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Guest post by Dave Ludwig, a senior writer on the Office PowerPoint team.
Back in the day, clear and concise text was the key to a good presentation. But the game has changed. People expect your slides to dance. Well, not really dance, but they certainly expect some animation here and there.
That's why we've added two new lessons on PowerPoint animations to our PowerPoint skills builder--a free video training series. Here's what you'll learn:
Lesson 1: Animations and transitions
Lesson 2: Going further with animations
Take a look. And if you have a minute, let us know what you think in the comments section.
-- Dave Ludwig
Funny thing is that between now and 2 weeks I have to do a presentation to (more visually) explain to some customers why I think that Office 365 might be beneficial for them. Now, I have some (minor) PowerPoint experience, know my way around Office 2010 pretty well yet still; this was a welcome surprise. Thanks for sharing!
I really enjoyed the video's. Easy to follow, good to understand and also fairly easy to reproduce the effects yourself. It actually helped me to "get with the program" a little more so to speak.
Still,there is one thing working "against" you and that's PowerPoint itself; its quite easy to catch on! This someone surprised me, but the ribbon as well as the way its been setup really make it easy and fun to work with (in my opinion obviously).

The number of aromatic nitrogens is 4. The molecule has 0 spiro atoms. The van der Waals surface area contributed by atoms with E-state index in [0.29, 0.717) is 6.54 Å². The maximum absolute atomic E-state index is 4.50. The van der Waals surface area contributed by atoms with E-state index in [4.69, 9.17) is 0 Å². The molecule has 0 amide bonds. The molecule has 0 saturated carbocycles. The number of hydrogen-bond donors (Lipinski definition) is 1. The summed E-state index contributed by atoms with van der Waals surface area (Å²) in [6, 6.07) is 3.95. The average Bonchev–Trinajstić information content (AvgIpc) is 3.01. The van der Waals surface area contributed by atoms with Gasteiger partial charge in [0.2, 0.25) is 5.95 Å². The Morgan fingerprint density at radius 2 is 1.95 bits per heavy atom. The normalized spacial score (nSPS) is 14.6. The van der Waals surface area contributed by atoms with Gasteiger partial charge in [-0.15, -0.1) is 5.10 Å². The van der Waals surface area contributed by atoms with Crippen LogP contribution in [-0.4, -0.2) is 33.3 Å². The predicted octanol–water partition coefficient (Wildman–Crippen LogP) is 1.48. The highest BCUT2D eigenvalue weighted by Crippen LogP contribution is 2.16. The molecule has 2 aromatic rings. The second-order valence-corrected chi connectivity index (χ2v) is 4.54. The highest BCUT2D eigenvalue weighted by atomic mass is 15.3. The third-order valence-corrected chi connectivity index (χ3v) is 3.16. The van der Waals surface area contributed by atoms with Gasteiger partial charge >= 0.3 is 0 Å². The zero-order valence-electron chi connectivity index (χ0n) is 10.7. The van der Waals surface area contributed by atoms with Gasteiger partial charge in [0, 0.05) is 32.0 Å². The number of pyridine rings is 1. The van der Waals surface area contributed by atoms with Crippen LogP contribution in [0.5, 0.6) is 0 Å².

For example... When I wanted to animate an object it was easy to pick up the "shapes" option on the Start tab. Once I had my object the 'animation' tab (as showed quite well in your video's) is also easily found. Then its simple; either select a pre-determined animation or click "add animation".
In the end I wanted to make a round shape "roll" to the other end of the slide. I managed this myself after having only watched your first video! This wasn't me being so smart (although I like to say it is of course) but purely PowerPoint which presents you with all the options you need and where you need them (in my case 1 object with 2 animations (move & roll) which run at the same time).
And the best part (IMO) is the logical way in which things work throughout Office. For example; the "animation copier" may sound complex, but once you've used the more standard "Layout copy" option (available in Word, Excel and obviously PowerPoint) then copying animations suddenly becomes a lot more common. Basically its not that much different from copying layouts.
Alas, needless to say but I really enjoyed watching and following your presentations. Thanks again for sharing!
Well, I was in need of this article. I just started doing animations and you free training will definitely helpful for me. I am sure I will learn how to create PowerPoint animations. Thanks for this article.
<a href=www.creativementor.com.au/microsoft-powerpoint-training.html>microsoft powerpoint training</a>
i want to expoert powerpoint animation powerpoint presentation (pps) as html or web publish format ....... what can i do for that
Hey there! Have a look at my Powerpoint CV! Enjoy :)